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Edward Zwick

Edward Zwick

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Also Known As: Ed Zwick Died:
Born: October 8, 1952 Cause of Death:
Birth Place: Winnetka, Illinois, USA Profession: director, producer, screenwriter, journalist, author, magazine editor

Biography CLOSE THE FULL BIOGRAPHY

Often considered to be a throwback to an older Hollywood era, director Edward Zwick was an extremely cerebral director whose movies consistently featured fully rounded characters, difficult moral issues and plots driven on the ambiguity of authority and on individual conscience as the ultimate arbiter of truth. Zwick got his start in television, directing episodes of long-gone shows until he partnered with friend Marshall Herskovitz to produce the Emmy Award-winning drama, "thirtysomething" (ABC, 1987-1991). While enjoying the fruits of his small screen success, Zwick struck a major chord with his second feature, "Glory" (1989), which told the often neglected story of African-American soldiers fighting for the Union during the Civil War. He parlayed this award-worthy epic into a string of financial and critical hits, including "Legends of the Fall" (1994), "Courage Under Fire" (1996) and "The Siege" (1998), before he settled into a producer's role on "Shakespeare in Love" (1998) and "Traffic" (2000). Though he would take more time off between directing projects later in his career, Zwick continued to make epic films that were large in scope while remaining intensely personal, confirming that he was...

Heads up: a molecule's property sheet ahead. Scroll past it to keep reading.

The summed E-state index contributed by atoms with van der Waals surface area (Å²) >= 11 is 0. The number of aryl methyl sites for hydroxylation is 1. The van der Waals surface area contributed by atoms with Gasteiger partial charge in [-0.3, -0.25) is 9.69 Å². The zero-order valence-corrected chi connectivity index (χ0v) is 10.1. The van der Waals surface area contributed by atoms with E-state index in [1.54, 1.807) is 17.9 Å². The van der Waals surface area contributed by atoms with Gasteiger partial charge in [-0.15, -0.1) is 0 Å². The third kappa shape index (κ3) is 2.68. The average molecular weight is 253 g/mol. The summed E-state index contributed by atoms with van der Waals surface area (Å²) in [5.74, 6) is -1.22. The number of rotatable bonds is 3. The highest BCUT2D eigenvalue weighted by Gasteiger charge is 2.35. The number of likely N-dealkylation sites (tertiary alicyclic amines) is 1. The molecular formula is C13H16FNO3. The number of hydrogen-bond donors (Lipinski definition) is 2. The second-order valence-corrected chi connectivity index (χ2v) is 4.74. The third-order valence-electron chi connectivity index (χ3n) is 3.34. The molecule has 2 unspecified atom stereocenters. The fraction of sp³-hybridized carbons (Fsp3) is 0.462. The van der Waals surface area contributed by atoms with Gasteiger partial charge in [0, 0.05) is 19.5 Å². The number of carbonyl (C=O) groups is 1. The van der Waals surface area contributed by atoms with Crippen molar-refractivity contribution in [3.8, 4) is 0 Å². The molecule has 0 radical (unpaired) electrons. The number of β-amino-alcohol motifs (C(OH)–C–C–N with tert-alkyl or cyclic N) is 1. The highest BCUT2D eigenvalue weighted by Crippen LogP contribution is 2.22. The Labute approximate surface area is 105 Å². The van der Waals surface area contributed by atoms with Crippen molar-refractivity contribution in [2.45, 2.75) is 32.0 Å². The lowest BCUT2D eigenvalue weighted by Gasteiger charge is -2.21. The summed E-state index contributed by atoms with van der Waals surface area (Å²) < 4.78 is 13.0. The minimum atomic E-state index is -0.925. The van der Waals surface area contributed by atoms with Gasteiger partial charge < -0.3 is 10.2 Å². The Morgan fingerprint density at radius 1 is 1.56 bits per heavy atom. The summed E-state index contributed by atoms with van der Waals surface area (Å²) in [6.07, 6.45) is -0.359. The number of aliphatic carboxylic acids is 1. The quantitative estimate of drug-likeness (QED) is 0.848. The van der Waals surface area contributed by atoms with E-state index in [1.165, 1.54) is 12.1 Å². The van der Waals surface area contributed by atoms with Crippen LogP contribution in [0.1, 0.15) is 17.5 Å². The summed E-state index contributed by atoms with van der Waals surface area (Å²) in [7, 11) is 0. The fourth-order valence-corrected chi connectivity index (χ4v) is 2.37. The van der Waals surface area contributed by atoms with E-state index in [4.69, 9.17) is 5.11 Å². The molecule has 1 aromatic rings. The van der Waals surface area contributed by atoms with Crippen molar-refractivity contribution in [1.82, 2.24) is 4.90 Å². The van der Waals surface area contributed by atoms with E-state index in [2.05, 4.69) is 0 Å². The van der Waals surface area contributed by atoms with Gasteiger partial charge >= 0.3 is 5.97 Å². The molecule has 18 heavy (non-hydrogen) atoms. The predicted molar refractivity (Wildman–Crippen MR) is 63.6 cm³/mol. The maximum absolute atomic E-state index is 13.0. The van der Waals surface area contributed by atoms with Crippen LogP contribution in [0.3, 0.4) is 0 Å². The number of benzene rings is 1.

Often considered to be a throwback to an older Hollywood era, director Edward Zwick was an extremely cerebral director whose movies consistently featured fully rounded characters, difficult moral issues and plots driven on the ambiguity of authority and on individual conscience as the ultimate arbiter of truth. Zwick got his start in television, directing episodes of long-gone shows until he partnered with friend Marshall Herskovitz to produce the Emmy Award-winning drama, "thirtysomething" (ABC, 1987-1991). While enjoying the fruits of his small screen success, Zwick struck a major chord with his second feature, "Glory" (1989), which told the often neglected story of African-American soldiers fighting for the Union during the Civil War. He parlayed this award-worthy epic into a string of financial and critical hits, including "Legends of the Fall" (1994), "Courage Under Fire" (1996) and "The Siege" (1998), before he settled into a producer's role on "Shakespeare in Love" (1998) and "Traffic" (2000). Though he would take more time off between directing projects later in his career, Zwick continued to make epic films that were large in scope while remaining intensely personal, confirming that he was one of the more well-rounded directors working in Hollywood.